The animal assisted therapy (AAT) program at Atrium Health Wake Forest Baptist Medical Center recently resumed its visits to patients at the NCI-designated Comprehensive Cancer Center and in the antepartum unit at The Birth Center. Due to the COVID-19 pandemic, the program has largely been on hold the past two years.
“We’re so excited to bring back this valued program for our patients, families and staff,” said Suzanne Thompson, coordinator of the AAT program at Wake Forest Baptist. “The power of these four-legged angels is immense.”
Bella, a seven-year-old Goldendoodle owned by Karen Pranikoff, was one of the first dogs back to visit patients.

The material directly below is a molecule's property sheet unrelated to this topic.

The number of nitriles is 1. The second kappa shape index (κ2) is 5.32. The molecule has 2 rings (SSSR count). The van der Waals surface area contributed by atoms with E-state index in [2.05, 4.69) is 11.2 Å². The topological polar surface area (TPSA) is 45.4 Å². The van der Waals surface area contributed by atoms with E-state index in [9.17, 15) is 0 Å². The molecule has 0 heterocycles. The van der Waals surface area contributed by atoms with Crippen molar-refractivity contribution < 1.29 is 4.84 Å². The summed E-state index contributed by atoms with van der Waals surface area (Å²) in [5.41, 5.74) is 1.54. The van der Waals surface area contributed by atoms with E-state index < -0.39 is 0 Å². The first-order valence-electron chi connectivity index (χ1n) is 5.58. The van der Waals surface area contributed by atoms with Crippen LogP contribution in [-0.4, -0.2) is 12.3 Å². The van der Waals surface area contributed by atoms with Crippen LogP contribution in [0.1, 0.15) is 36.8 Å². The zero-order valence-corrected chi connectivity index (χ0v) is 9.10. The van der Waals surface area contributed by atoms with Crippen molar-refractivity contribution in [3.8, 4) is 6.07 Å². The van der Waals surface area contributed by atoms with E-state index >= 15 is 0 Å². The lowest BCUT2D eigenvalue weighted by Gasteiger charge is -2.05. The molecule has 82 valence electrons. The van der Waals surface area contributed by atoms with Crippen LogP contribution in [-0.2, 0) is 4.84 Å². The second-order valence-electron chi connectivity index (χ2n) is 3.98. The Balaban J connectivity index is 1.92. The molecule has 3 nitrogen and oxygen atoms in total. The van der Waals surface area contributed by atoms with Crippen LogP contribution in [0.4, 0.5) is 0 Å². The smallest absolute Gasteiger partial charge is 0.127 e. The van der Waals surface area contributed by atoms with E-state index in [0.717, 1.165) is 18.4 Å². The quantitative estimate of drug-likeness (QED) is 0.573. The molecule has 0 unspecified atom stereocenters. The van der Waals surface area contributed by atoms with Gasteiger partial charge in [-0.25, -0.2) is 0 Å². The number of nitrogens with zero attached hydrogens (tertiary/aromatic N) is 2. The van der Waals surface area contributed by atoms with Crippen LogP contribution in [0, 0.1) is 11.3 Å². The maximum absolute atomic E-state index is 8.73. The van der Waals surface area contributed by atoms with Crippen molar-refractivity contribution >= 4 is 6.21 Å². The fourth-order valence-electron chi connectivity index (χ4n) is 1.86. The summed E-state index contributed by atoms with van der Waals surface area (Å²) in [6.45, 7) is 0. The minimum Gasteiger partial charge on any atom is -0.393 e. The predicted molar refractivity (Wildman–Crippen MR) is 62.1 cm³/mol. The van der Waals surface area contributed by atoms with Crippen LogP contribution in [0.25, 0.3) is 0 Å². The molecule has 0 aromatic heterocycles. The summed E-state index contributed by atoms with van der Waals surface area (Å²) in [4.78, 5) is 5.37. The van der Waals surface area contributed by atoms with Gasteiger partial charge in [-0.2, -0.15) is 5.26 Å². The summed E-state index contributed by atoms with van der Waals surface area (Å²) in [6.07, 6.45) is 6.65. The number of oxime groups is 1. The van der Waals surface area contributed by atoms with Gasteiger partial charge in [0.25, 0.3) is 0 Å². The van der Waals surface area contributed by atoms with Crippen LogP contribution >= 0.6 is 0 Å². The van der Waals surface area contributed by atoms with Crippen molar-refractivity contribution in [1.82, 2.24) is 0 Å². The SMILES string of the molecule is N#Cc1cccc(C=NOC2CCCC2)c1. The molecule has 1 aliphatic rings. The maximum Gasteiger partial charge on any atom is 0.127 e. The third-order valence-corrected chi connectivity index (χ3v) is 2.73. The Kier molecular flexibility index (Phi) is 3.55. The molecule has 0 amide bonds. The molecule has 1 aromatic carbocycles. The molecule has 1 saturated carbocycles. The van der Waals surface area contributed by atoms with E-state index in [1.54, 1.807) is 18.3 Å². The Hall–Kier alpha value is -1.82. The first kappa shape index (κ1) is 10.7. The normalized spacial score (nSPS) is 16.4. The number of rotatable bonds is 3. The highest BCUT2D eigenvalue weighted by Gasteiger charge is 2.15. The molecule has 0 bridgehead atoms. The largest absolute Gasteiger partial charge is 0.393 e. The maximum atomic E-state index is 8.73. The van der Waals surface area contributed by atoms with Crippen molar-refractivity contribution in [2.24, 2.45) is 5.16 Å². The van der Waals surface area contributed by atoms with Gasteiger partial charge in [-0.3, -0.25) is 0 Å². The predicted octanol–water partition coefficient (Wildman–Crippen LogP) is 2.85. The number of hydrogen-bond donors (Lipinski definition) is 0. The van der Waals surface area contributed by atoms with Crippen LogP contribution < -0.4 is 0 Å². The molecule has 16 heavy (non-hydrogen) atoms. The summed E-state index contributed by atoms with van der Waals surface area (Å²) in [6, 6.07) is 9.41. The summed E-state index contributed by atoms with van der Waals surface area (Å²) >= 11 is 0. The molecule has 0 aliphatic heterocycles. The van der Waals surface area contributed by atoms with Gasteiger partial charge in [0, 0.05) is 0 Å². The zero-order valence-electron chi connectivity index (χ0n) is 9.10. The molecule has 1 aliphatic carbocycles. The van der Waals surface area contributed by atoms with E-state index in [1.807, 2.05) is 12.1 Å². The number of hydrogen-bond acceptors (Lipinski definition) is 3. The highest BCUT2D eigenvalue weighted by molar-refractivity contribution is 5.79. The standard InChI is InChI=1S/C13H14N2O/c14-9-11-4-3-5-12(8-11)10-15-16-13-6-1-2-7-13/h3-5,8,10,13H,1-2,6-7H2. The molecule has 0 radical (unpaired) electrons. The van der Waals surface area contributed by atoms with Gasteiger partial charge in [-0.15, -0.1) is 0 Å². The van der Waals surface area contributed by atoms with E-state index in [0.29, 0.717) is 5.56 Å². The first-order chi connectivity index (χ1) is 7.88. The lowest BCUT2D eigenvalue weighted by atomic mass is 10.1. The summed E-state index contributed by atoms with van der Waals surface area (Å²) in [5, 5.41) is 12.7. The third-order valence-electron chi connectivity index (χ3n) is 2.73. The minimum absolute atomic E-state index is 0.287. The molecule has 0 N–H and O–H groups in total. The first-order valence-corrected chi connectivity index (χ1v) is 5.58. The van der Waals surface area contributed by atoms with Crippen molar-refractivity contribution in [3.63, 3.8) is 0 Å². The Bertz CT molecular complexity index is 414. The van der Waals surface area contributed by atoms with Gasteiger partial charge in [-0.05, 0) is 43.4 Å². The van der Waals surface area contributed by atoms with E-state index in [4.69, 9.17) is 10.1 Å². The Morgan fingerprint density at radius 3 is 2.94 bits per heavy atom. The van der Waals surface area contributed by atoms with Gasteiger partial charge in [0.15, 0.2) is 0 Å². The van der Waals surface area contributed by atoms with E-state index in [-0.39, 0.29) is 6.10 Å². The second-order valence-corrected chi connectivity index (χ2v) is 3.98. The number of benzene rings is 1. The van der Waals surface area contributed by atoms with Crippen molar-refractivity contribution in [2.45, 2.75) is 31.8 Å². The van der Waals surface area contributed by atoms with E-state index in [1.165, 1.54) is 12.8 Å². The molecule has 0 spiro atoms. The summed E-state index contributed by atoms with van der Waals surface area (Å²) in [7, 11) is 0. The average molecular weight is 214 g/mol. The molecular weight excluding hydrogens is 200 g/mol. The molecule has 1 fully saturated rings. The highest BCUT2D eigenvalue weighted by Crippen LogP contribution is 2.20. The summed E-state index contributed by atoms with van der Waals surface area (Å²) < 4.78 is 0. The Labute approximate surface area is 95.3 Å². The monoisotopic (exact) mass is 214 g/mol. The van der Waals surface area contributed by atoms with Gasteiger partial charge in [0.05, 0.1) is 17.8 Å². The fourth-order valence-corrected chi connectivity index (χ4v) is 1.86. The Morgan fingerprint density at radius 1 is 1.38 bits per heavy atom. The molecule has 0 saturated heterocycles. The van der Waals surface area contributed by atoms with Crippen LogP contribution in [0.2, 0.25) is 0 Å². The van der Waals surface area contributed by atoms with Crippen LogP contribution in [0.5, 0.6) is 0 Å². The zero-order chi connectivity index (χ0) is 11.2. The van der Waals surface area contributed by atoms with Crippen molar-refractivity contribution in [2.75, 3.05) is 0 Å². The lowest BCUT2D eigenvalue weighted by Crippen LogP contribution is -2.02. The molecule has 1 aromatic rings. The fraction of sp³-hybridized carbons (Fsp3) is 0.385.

“It’s great to be back visiting patients and staff; Bella didn’t miss a beat – she remembered exactly what to do,” Pranikoff said. “I enjoy this as much as she does. It’s a wonderful addition to recreational therapy. A lot of these patients miss their own animals and this offers them some comfort and normalcy.”
Wake Forest Baptist’s AAT program is currently re-onboarding eight dogs ranging in size from a Cavalier King Charles Spaniel to a Great Pyrenees. Prior to the pandemic, the program consisted of 26 dogs.
To become certified as a therapy animal at Wake Forest Baptist, dogs must be trained and pass an accredited behavioral and temperament test, including the American Kennel Club’s Canine Good Citizen test. These pups also maintain current veterinary vaccinations and certification records.